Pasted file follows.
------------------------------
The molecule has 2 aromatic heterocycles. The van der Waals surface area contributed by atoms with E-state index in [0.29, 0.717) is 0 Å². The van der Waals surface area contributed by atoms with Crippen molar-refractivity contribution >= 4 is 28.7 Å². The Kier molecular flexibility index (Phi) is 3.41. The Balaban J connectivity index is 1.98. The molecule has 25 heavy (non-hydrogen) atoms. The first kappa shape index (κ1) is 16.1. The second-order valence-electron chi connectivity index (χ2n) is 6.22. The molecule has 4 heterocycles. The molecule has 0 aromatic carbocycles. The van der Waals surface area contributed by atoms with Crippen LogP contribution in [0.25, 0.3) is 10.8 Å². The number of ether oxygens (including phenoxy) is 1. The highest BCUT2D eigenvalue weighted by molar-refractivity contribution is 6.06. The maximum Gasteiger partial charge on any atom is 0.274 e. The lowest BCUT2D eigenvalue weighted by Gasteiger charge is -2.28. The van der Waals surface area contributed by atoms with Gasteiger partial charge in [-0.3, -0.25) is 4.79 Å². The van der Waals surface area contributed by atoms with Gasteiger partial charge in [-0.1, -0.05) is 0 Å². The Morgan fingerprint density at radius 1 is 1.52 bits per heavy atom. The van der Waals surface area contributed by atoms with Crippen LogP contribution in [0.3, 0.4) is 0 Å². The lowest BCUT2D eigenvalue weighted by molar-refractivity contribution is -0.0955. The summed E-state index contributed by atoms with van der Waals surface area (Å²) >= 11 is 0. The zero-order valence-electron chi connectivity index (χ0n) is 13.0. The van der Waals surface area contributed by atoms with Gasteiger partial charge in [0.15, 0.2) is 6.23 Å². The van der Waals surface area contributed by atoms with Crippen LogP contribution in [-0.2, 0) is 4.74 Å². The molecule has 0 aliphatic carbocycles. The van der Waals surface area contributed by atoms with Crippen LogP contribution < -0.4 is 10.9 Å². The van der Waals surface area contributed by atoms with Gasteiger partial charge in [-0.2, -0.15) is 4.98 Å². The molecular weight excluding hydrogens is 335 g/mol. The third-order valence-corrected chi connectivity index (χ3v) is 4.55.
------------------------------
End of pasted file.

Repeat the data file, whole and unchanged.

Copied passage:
The molecule has 2 aromatic heterocycles. The van der Waals surface area contributed by atoms with E-state index in [0.29, 0.717) is 0 Å². The van der Waals surface area contributed by atoms with Crippen molar-refractivity contribution >= 4 is 28.7 Å². The Kier molecular flexibility index (Phi) is 3.41. The Balaban J connectivity index is 1.98. The molecule has 25 heavy (non-hydrogen) atoms. The first kappa shape index (κ1) is 16.1. The second-order valence-electron chi connectivity index (χ2n) is 6.22. The molecule has 4 heterocycles. The molecule has 0 aromatic carbocycles. The van der Waals surface area contributed by atoms with Crippen LogP contribution in [0.25, 0.3) is 10.8 Å². The number of ether oxygens (including phenoxy) is 1. The highest BCUT2D eigenvalue weighted by molar-refractivity contribution is 6.06. The maximum Gasteiger partial charge on any atom is 0.274 e. The lowest BCUT2D eigenvalue weighted by Gasteiger charge is -2.28. The van der Waals surface area contributed by atoms with Gasteiger partial charge in [-0.3, -0.25) is 4.79 Å². The van der Waals surface area contributed by atoms with Gasteiger partial charge in [-0.1, -0.05) is 0 Å². The Morgan fingerprint density at radius 1 is 1.52 bits per heavy atom. The van der Waals surface area contributed by atoms with Crippen LogP contribution in [0.3, 0.4) is 0 Å². The lowest BCUT2D eigenvalue weighted by molar-refractivity contribution is -0.0955. The summed E-state index contributed by atoms with van der Waals surface area (Å²) >= 11 is 0. The zero-order valence-electron chi connectivity index (χ0n) is 13.0. The van der Waals surface area contributed by atoms with Gasteiger partial charge in [0.15, 0.2) is 6.23 Å². The van der Waals surface area contributed by atoms with Crippen LogP contribution in [-0.2, 0) is 4.74 Å². The molecule has 0 aliphatic carbocycles. The van der Waals surface area contributed by atoms with Crippen LogP contribution < -0.4 is 10.9 Å². The van der Waals surface area contributed by atoms with Gasteiger partial charge in [-0.2, -0.15) is 4.98 Å². The molecular weight excluding hydrogens is 335 g/mol. The third-order valence-corrected chi connectivity index (χ3v) is 4.55.